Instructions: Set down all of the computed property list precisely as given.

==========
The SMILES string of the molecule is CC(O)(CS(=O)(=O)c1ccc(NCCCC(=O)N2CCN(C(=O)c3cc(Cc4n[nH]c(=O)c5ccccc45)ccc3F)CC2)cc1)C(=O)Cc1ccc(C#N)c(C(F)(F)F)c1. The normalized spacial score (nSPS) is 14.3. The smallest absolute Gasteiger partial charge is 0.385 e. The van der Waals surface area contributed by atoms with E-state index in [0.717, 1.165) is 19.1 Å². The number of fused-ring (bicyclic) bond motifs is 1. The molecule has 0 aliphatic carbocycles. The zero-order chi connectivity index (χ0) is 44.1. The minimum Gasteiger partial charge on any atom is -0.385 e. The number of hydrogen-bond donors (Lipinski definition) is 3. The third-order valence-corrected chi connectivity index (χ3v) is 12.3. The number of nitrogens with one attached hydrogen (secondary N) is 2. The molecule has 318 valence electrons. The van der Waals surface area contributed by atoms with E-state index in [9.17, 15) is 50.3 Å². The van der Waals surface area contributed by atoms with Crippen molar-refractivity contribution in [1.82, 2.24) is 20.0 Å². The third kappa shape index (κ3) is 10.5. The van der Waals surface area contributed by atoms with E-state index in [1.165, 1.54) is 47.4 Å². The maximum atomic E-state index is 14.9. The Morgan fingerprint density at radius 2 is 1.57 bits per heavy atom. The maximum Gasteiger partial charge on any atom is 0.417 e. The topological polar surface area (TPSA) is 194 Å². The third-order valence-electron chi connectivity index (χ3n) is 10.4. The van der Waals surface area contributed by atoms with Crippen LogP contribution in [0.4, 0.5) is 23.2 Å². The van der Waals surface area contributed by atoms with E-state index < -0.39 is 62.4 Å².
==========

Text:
The SMILES string of the molecule is CC(O)(CS(=O)(=O)c1ccc(NCCCC(=O)N2CCN(C(=O)c3cc(Cc4n[nH]c(=O)c5ccccc45)ccc3F)CC2)cc1)C(=O)Cc1ccc(C#N)c(C(F)(F)F)c1. The normalized spacial score (nSPS) is 14.3. The smallest absolute Gasteiger partial charge is 0.385 e. The van der Waals surface area contributed by atoms with E-state index in [0.717, 1.165) is 19.1 Å². The number of fused-ring (bicyclic) bond motifs is 1. The molecule has 0 aliphatic carbocycles. The zero-order chi connectivity index (χ0) is 44.1. The minimum Gasteiger partial charge on any atom is -0.385 e. The number of hydrogen-bond donors (Lipinski definition) is 3. The third-order valence-corrected chi connectivity index (χ3v) is 12.3. The number of nitrogens with one attached hydrogen (secondary N) is 2. The molecule has 318 valence electrons. The van der Waals surface area contributed by atoms with E-state index in [9.17, 15) is 50.3 Å². The van der Waals surface area contributed by atoms with Crippen molar-refractivity contribution in [1.82, 2.24) is 20.0 Å². The third kappa shape index (κ3) is 10.5. The van der Waals surface area contributed by atoms with E-state index in [1.165, 1.54) is 47.4 Å². The maximum atomic E-state index is 14.9. The Morgan fingerprint density at radius 2 is 1.57 bits per heavy atom. The maximum Gasteiger partial charge on any atom is 0.417 e. The topological polar surface area (TPSA) is 194 Å². The third-order valence-electron chi connectivity index (χ3n) is 10.4. The van der Waals surface area contributed by atoms with Crippen LogP contribution in [0.4, 0.5) is 23.2 Å². The van der Waals surface area contributed by atoms with E-state index < -0.39 is 62.4 Å².